11/17/2013 12:11 pm ET Updated Jan 25, 2014

How to Marry Your Startup and Your Partner

When you start a company, you marry it. There's really no other way to describe the life of a founder. Now for folks who are just out of school, being in a 24/7 relationship with your new enterprise may not be that inconvenient. But as you get older, other considerations come in to play. I've spoke to lots of founders, and while there's nothing absolute about my exploration, I can tell you for me, the relationship between myself and my partner has been critical to our shared success.

Why does it matter how your life and work intersect? Because getting a company off the ground is an all consuming effort. And if you're married to work by day, and your wife or husband by night, effectively you're cheating on one with the other all the time. That's a recipe for disaster.

The more I think about it, the more I'm convinced that there's a formula for having a successful startup partnership and marriage.

Here are the five key things that have worked for me. Goals, Communication, Support, Forgiveness and Joy.

Goals. From the day we started our first company, we knew we had shared goals we wanted to achieve. We were both grounded in storytelling and journalism, but also very engaged in leading edge technology. For us, how tech and media intersected was going to be critical to how the democratization of media evolved, and we wanted to be on the leading edge of that. I don't mean to suggest we had business plan with a twenty year time horizon, far from it. But we knew that media was changing - and that tools and tech would open doors. Those trends have fueled five companies we've built, and continue to open new doors every day.

Communication. Start-ups are roller coasters the ups and downs are intense. The wins demand celebration, the losses brief periods of sorrow and mourning (very brief, like 2 seconds). For us, being able to have time to compare notes, swap stories, brainstorm solutions, and explore trends has been both satisfying and strategically essential. While we've worked with lots of team members over the years, many amazing - a few not - our shared communication has kept our eye on the larger goals and the mission to create companies and products that can make a meaningful difference.

Support. There's no doubt that for some start-up entrepreneurs the idea of leaving your work at the office and coming home to another world with life/work balance is critical. I've heard that time and time again. Sounds great, but I just don't see how to make it work. Being able to know the ins and outs of the business, along with the drama and the love of the journey, has been critical for us. It also means understanding that at different parts of our lives, the roles and commitments will change. Kids need more parent time when they're younger, parents need more personal time for their own goals as they grow up. The roles and the efforts change, and supporting that is critical.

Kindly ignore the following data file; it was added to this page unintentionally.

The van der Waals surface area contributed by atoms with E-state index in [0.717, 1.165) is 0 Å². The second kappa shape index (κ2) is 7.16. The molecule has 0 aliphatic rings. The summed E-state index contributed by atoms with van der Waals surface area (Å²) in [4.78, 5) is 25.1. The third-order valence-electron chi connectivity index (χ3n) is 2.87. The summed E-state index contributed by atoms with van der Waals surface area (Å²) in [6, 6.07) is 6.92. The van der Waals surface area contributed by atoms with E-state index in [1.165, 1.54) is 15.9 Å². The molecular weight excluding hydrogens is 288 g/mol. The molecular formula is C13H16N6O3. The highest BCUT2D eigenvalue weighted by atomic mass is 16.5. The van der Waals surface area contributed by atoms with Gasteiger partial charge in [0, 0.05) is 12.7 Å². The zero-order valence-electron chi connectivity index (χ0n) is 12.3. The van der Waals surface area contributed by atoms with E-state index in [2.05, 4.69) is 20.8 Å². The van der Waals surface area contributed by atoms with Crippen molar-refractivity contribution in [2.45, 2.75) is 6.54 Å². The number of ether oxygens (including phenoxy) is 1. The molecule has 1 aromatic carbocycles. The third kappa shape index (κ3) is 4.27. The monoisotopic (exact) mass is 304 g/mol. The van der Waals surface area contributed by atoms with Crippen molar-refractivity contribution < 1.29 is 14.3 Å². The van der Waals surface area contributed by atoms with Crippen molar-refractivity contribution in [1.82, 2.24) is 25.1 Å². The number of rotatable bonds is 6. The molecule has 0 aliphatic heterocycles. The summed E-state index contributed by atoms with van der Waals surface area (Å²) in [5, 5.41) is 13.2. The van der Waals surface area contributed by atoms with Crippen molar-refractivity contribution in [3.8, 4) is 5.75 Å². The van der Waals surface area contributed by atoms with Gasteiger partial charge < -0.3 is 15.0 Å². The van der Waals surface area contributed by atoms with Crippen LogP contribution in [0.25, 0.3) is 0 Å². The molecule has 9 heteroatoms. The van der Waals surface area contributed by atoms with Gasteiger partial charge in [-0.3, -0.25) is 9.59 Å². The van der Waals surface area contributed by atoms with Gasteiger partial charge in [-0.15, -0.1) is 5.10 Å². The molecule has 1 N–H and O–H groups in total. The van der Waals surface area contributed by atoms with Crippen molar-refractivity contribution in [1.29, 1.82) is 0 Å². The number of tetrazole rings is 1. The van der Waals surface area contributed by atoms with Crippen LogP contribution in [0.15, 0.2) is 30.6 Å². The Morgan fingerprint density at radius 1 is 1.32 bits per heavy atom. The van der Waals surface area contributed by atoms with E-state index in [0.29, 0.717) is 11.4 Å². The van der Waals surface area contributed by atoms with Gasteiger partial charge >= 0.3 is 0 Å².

Forgiveness. We all make mistakes. The nature of start-ups in fast moving sectors is to make more of them, sometimes many of them in day. Some are harmless, some are costly, and some are painful. But no matter what, you need to deal with them and move one. Being able to share the big mistakes with someone, admit them, and have someone who will truly give you an honest appraisal of the costs and impact is critical. Then, you have to let it roll off your back and move on. The larger the mistake, the more you need to focus, fix, and progress forward.

Joy. Old saying, overused - life is a journey, enjoy the ride. The media often cites a financial exit as the goal of entrepreneurs. But anyone who knows us, knows we use dollars as the fuel to run our vision, and as a scorecard to calculate how the market values us. Founders don't start companies to get rich, they start companies to build things, make the world a better place, solve a complex problem. We're wired to be puzzle solvers. The more gnarly and complex the better. Which isn't to say that everyday is joyful, some days start-ups are damn hard. But if the overall arc of your adventure doesn't take you to cool places, keep your passion for innovation alive, or drive you to build great things that make the planet a better place, there are far easier ways to earn a living. Start-up teams are in it to feel the thrusters fire when you shoot for the moon - or beyond.

Now of course, being fully immersed in your start-up may not work for everyone. Maybe you've found another way to make it work? If so, I'd be interested in hearing how others balance this work life mix - but I have personally found the melding of the two to be a potent cocktail. And a recipe for success.